Buell Motorcycle upcoming models will include variants for dirt, dual-sport, touring, and cruisers while expanding the line up to include medium and small displacement motors. Buell is also in the initial exploration phases for a high-performance Electric model and is open to collaboration ideas with other companies. The models currently in production are built by hand in Grand Rapids, Michigan and based on the high-performance 1190 platform, known for the innovation of Fuel in Frame, Perimeter Brake Rotor, exceptional handling, and high horsepower.

 

“Buell is known as the American brand for high performance, innovation, & adventure. Fast is fun again on a Buell. We will continue and expand on that,” said Melvin. “We have already launched a dirt bike with Cipala Racing that won an AMA Championship and Buell will be dominating at NHRA this year. Follow us Facebook and Instagram where we’ll showcase passionate fans, new developments, as well as racers and riders having fun on a Buell. The future will be fast and fun on a Buell.”

 

EBR Motorcycles acquired the Buell brand in early 2020 and began developments to bring Buell back. Buell will be present at Daytona Bike Week 2021 at J&P Cycles Destination Daytona Mega Store. Visit the Buell booth for gear, to view current models, and learn about the developments of the fast and fun American Motorcycle brand.

 

Buell is back and racing to the future!

 

Website: www.BuellMotorcycle.com

Daytona Rocks in 15 Days

By General Posts

THE COUNTDOWN IS ON!
Bike Week Rolls into Daytona Beach in 15 Days
If you haven’t made your plans to attend the 80th Anniversary Bike Week in Daytona Beach on March 5-14, what are you waiting for? Scenic rides, championship motorcycle racing at Daytona International Speedway, and of course, 23 miles of wide, white-sand beaches await your arrival. Don’t miss out on all the sun, fun and racing action — book your Bike Week getaway today!

This 1962 Harley-Davidson KRTT Last Raced at Daytona 1968 Is Fully Original

By General Posts

by Bogdan Popa from https://www.autoevolution.com

If you’re in the market looking for a small piece of motorcycle history, this is probably the best thing you’ve seen in a long time.

Because what we have here is none other than a super-rare 1962 Harley-Davidson KRTT Road Racer motorcycle that last raced at Daytona in 1968.

Unfortunately, we’re only provided with just a couple of pictures showing the bike, and while it’s listed as a “barn find,” the seller says the KRTT was with the previous owner since 1969. Currently at its third owner (so you’d be the fourth), the Harley has never been restored, so it’s fully original. It comes with the same set of tires and even the original paint it sported when it left the factory.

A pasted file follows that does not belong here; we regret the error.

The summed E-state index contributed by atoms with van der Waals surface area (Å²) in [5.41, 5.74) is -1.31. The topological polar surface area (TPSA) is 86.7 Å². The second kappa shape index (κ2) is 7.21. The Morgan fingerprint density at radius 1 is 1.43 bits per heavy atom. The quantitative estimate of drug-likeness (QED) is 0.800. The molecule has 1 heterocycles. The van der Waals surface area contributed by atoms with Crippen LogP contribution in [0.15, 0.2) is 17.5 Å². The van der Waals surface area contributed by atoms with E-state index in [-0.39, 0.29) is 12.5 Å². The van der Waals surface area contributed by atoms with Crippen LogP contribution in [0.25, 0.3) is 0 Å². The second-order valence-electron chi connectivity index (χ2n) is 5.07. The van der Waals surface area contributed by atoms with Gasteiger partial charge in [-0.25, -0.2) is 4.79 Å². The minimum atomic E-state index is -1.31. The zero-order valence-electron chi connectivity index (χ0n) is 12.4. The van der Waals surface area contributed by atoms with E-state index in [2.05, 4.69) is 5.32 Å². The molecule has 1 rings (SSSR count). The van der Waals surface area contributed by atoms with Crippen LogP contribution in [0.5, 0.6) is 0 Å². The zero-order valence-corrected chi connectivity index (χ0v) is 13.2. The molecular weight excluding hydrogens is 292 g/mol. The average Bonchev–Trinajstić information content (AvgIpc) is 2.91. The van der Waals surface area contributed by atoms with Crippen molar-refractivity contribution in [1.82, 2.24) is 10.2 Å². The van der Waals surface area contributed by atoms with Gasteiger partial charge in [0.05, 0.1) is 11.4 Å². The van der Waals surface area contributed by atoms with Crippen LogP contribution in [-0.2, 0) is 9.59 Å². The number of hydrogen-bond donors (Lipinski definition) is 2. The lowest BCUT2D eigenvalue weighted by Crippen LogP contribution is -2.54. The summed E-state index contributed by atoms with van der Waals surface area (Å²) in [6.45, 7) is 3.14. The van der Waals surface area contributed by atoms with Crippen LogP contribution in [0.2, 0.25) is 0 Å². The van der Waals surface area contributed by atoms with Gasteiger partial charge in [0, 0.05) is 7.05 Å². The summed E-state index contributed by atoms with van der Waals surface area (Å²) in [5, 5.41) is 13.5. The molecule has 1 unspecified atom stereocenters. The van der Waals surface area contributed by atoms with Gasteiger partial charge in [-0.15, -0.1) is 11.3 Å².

“Never been apart. Everything on this bike came from factory with it. Probably the rarest bike that left the factory all of its original parts. Never been restored [because] they are only original once,” the seller, which claims they’ve owned the bike for 27 years, says in a post on Craigslist – Click to See it here.

This bike allegedly finished second at Elkhart Lake, and given that it comes with a full history since new, everything is fully documented, so you should be able to determine if these details are accurate quite easily. And there’s no doubt you should do this, as everything sounds a little bit too good to be true.

The KRTT is Harley’s KR version built for road racing, quickly becoming one of the names dominating every competition. The standard model was produced between 1953 and 1969, with its successor being none other than the super-popular Harley-Davidson XR-750.

It goes without saying that such a rare bike can’t go cheap, and this Harley really doesn’t. The seller says anyone who’s willing to pay $80,000 for the KRTT can take it home, and serious buyers are encouraged to check it out in person in Marion, Ohio.

Ducati Dainese Smart Jacket Now Available as High-Tech Airbag System

By General Posts

by Daniel Patrascu from https://www.autoevolution.com

Following a bunch of novelties on the motorcycle front over the past few months, Italian carmaker Ducati expands the scope of its business with the introduction in its 2021 apparel collection of something it calls the Smart Jacket.

The product, developed together with specialized company Dainese, uses the so-called D-air airbag technology, specifically adapted and branded to use with other Ducati gear.

According to the Italian bike maker, the device can be worn over or under any other motorcycle jacket, and it needs no physical connection to the bike to work.

The airbag system has everything it needs to function embedded in itself. It runs on batteries that can keep it alert for 26 hours at a time (recharging is made using any available USB plug). An electronic control unit is on deck, looking at available data 1,000 times per second to predict sliding, high-siding, rear-end collisions, or impact with other objects in front.

When such a scenario takes place, the control unit automatically tells the jacket to inflate along the entire surface, wrapping the rider in a soft shield that prevents them from being seriously injured. According to the specs, the protection achieved using this system is “equal to that of seven level 1 back protectors, without having any rigid protector inside.”